UPDATE 12/16/03: Read Nicholas Provenzo's post, Saddam Down, Iran Next?


I have picked some of my "greatest hits" posts and added them to the "Posts from the Archives" category. I hope both my long-time readers and new visitors will enjoy the selection.

* TAX PRESSURE - Comparison of the tax systems in Sweden and America.
* WAR NOW! - Covering the anti-war demonstrations.
* AMERICAN IN SPIRIT - Standing up for the ideals of the Founding Fathers. Join the American In Spirit Webring!
* DECK OF CARDS - The complete Iraqi Most Wanted list.
* ANNUAL BLOG REPORT - My "blogiversary."
* THE LIBERTARIAN ANTI-WAR MOVEMENT - Ideas have consequences.
* STEEL TARIFFS AND RUST BELT VOTES IN 2004 - Bush the protectionist & pragmatist.
* INTERVIEW WITH JOHN COX & ALLEN FORKUM - EGO interview with the creators of the Black & White World.

If you want to spread the good word, please scroll down to the Support category and click on the "tell-a-friend" button!


Great news! The #1 of the Iraqi Most Wanted has been checked off the list. Saddam Hussein has been captured (alive) in Ad Dawr, about 8 miles (~13 km) south of his hometown Tikrit. He has been hiding in a "spider hole" under a farmhouse.

Ace of spades (#1) - Saddam Hussein (Husayn).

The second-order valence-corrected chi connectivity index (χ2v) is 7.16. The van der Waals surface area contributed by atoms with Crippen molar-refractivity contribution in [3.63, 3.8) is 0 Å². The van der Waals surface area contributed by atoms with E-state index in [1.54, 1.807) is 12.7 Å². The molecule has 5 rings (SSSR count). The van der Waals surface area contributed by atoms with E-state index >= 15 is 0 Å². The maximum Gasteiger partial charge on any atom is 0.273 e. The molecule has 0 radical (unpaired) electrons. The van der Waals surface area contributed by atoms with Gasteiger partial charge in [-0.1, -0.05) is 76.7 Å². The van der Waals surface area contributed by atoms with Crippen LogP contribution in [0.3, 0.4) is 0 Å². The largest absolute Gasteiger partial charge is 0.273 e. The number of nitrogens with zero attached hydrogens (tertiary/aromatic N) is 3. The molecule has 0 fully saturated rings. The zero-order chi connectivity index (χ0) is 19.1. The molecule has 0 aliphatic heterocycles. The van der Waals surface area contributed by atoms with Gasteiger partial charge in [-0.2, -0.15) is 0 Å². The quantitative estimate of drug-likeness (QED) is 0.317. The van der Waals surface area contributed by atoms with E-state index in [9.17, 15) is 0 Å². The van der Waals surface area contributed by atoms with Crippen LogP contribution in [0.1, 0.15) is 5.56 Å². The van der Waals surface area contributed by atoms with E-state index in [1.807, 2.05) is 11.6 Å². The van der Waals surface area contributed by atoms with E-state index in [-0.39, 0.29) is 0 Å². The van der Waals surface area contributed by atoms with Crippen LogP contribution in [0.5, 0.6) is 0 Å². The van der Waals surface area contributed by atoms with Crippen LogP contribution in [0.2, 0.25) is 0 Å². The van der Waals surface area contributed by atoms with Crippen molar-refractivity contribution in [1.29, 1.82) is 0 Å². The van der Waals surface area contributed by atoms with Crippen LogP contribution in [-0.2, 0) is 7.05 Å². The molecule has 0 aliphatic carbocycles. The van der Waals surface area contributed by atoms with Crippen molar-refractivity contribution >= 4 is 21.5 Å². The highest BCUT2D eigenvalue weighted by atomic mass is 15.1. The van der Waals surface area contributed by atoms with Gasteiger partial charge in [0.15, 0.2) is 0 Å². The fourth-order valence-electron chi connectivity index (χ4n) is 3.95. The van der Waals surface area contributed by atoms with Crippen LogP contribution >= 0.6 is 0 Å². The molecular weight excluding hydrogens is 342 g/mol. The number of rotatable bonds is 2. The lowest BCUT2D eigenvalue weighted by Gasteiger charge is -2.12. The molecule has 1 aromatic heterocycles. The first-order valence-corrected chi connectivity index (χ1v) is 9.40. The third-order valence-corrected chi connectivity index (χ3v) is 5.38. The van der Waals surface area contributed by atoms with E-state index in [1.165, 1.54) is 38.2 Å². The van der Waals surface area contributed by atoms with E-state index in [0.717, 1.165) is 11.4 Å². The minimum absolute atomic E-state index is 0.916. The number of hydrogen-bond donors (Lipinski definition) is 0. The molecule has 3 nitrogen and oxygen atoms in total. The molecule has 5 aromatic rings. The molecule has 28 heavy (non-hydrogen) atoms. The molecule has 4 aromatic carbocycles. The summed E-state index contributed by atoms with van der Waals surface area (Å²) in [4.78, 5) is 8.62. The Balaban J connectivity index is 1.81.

For more information, go to the Command Post.

UPDATE 12/15/03:

In the news: Report: Saddam Tells Interrogators 'No WMD'.

For more cartoons like this, check out John Cox & Allen Forkum's book, Black & White World.

Check out the slideshow to General Sanchez's brief on the Operation "Red Dawn." Watch the movie, Red Dawn.

Saturday, December 13, 2003


Is it payback time for the "Axis of Weasels"? G.W. Bush is giving first dibs to the "friendly coalition folks" in bidding on the reconstruction contracts for Iraq. The members of the "Axis of Weasels," i.e., France, Germany and Russia, are excluded to participate. I agree with the authors of the article, Contracts for Iraq: Reverse the Pentagon's Decision. I think Bush has not acted in a smart way, to say the least. Bush, Cheney & company should not be involved in this kind of business. Let private enterprises take care of the matter instead. Read Robert Garcia Tagorda's post, Excluding the Unwilling.